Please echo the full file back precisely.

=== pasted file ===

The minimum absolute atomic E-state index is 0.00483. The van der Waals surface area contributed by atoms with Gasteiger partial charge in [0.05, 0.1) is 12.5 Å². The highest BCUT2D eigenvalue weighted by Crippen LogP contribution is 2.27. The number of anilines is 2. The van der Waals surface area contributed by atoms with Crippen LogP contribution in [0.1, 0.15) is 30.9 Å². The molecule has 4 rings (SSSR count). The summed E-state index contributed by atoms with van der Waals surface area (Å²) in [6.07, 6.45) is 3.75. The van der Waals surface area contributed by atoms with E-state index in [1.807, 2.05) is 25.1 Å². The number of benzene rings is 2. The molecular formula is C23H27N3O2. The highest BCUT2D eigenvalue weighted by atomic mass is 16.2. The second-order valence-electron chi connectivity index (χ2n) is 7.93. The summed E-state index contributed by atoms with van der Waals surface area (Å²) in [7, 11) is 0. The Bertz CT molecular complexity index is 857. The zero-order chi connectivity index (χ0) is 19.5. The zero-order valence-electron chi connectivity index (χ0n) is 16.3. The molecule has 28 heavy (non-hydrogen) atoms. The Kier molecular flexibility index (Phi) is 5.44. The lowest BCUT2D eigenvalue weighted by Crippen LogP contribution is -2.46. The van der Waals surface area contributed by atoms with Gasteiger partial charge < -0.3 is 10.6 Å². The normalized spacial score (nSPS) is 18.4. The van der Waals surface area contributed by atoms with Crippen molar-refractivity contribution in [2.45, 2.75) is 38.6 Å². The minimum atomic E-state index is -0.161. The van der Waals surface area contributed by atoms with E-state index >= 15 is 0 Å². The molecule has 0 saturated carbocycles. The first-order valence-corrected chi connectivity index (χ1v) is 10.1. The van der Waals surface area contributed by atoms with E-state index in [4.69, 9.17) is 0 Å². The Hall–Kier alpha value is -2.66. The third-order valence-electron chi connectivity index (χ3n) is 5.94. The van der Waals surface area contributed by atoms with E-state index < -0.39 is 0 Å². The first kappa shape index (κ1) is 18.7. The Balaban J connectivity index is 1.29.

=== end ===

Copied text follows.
The minimum absolute atomic E-state index is 0.00483. The van der Waals surface area contributed by atoms with Gasteiger partial charge in [0.05, 0.1) is 12.5 Å². The highest BCUT2D eigenvalue weighted by Crippen LogP contribution is 2.27. The number of anilines is 2. The van der Waals surface area contributed by atoms with Crippen LogP contribution in [0.1, 0.15) is 30.9 Å². The molecule has 4 rings (SSSR count). The summed E-state index contributed by atoms with van der Waals surface area (Å²) in [6.07, 6.45) is 3.75. The van der Waals surface area contributed by atoms with E-state index in [1.807, 2.05) is 25.1 Å². The number of benzene rings is 2. The molecular formula is C23H27N3O2. The highest BCUT2D eigenvalue weighted by atomic mass is 16.2. The second-order valence-electron chi connectivity index (χ2n) is 7.93. The summed E-state index contributed by atoms with van der Waals surface area (Å²) in [7, 11) is 0. The Bertz CT molecular complexity index is 857. The zero-order chi connectivity index (χ0) is 19.5. The zero-order valence-electron chi connectivity index (χ0n) is 16.3. The molecule has 28 heavy (non-hydrogen) atoms. The Kier molecular flexibility index (Phi) is 5.44. The lowest BCUT2D eigenvalue weighted by Crippen LogP contribution is -2.46. The van der Waals surface area contributed by atoms with Gasteiger partial charge < -0.3 is 10.6 Å². The normalized spacial score (nSPS) is 18.4. The van der Waals surface area contributed by atoms with Crippen molar-refractivity contribution in [2.45, 2.75) is 38.6 Å². The minimum atomic E-state index is -0.161. The van der Waals surface area contributed by atoms with E-state index >= 15 is 0 Å². The molecule has 0 saturated carbocycles. The first-order valence-corrected chi connectivity index (χ1v) is 10.1. The van der Waals surface area contributed by atoms with E-state index in [4.69, 9.17) is 0 Å². The Hall–Kier alpha value is -2.66. The third-order valence-electron chi connectivity index (χ3n) is 5.94. The van der Waals surface area contributed by atoms with E-state index < -0.39 is 0 Å². The first kappa shape index (κ1) is 18.7. The Balaban J connectivity index is 1.29.